Yes I've got a comfortable place to sleep and food to eat and what not but my job is something OCR & 'dumb' AI will eventually largely automate, I have no intimate (in a non sexual sense) connections like I did in school because everyone is busy with their families now, I've just got a house plant which has entirely overtaken the kitchen bar and is now spilling over onto the floor and my stuffed animal Bun from my first Easter that I tell good night every night as he sits on a book shelf in his dotage.

My legacy, as it stands, is a blog that will disappear 1-12 months after I die and a frail old man of a purple anthropomorphic rabbit.


I would still recommend something similar to my original post. Try to find pursuits that are your own but do them within the context of a group where you can build friendships. I think that sports clubs are great for and especially running since there's really no bar to entry (hell many of the clubs are jokingly called drinking groups with running problems), but it could really be something else. No matter what if you want that social side of things you're going to have to go out there and build it up yourself. It's not actually some crazy impossible task; there are in fact huge numbers of people exactly like you whose friends have left/gotten busy. But you do need to go out there and take the first steps.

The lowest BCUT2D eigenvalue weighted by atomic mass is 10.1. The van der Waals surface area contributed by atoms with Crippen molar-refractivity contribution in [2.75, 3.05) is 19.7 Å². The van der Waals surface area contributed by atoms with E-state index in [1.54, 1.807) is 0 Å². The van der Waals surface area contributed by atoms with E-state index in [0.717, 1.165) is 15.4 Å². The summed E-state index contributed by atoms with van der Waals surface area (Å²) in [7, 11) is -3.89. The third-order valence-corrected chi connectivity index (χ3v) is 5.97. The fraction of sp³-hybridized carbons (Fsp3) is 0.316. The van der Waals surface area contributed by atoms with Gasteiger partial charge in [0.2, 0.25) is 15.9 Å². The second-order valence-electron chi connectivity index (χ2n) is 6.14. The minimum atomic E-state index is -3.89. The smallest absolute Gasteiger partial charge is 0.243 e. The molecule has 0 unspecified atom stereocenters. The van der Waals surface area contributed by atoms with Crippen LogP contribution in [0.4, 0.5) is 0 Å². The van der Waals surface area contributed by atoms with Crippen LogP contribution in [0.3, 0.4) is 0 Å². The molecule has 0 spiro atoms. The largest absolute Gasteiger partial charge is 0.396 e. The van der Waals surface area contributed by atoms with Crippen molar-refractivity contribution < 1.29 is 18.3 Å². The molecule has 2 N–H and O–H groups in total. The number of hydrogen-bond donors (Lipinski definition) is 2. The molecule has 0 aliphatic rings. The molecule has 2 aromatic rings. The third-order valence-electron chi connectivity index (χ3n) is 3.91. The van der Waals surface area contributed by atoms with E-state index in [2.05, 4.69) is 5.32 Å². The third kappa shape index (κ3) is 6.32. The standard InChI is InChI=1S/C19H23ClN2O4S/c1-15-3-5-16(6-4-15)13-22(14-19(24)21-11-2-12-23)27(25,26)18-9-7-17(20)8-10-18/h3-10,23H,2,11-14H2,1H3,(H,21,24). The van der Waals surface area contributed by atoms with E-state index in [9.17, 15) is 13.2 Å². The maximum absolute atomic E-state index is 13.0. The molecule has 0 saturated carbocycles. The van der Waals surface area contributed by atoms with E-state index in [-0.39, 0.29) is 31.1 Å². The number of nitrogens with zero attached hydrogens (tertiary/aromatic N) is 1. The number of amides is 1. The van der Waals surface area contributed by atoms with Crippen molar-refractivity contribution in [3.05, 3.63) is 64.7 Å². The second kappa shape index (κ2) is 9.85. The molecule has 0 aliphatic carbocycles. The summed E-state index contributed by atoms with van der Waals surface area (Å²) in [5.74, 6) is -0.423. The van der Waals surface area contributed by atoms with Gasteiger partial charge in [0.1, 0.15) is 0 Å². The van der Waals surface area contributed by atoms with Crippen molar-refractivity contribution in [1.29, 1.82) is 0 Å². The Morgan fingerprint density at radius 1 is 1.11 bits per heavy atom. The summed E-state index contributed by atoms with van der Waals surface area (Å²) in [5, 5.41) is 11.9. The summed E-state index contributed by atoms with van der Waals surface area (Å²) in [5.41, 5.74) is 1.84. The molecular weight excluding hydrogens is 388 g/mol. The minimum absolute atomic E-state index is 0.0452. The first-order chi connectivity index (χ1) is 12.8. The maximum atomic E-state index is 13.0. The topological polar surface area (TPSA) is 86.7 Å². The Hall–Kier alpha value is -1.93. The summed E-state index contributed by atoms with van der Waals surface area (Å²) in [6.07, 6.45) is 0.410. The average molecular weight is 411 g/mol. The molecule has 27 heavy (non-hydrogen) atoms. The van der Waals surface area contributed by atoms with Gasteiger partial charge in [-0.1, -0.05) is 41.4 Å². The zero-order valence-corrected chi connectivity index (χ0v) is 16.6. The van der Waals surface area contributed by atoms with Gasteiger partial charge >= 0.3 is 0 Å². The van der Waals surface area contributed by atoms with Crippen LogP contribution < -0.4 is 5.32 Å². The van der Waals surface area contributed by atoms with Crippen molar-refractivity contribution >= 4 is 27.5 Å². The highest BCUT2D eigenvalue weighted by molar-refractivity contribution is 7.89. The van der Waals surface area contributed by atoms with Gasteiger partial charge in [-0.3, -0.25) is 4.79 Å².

Getting a job at a huge megacorp has shown to be a failure for me.

Why?

At my previous job - a small firm - I spent 8 hours actually working, each day. At my new job I am doing bureaucracy all days long, and very little actual work. Sometimes I come home without actually having had any real work done for the entire day.

I flipped out after maybe 3-4 weeks, because Not Doing Actual Work turns out to be extremely stressful for me. I felt guilty for not achieving anything.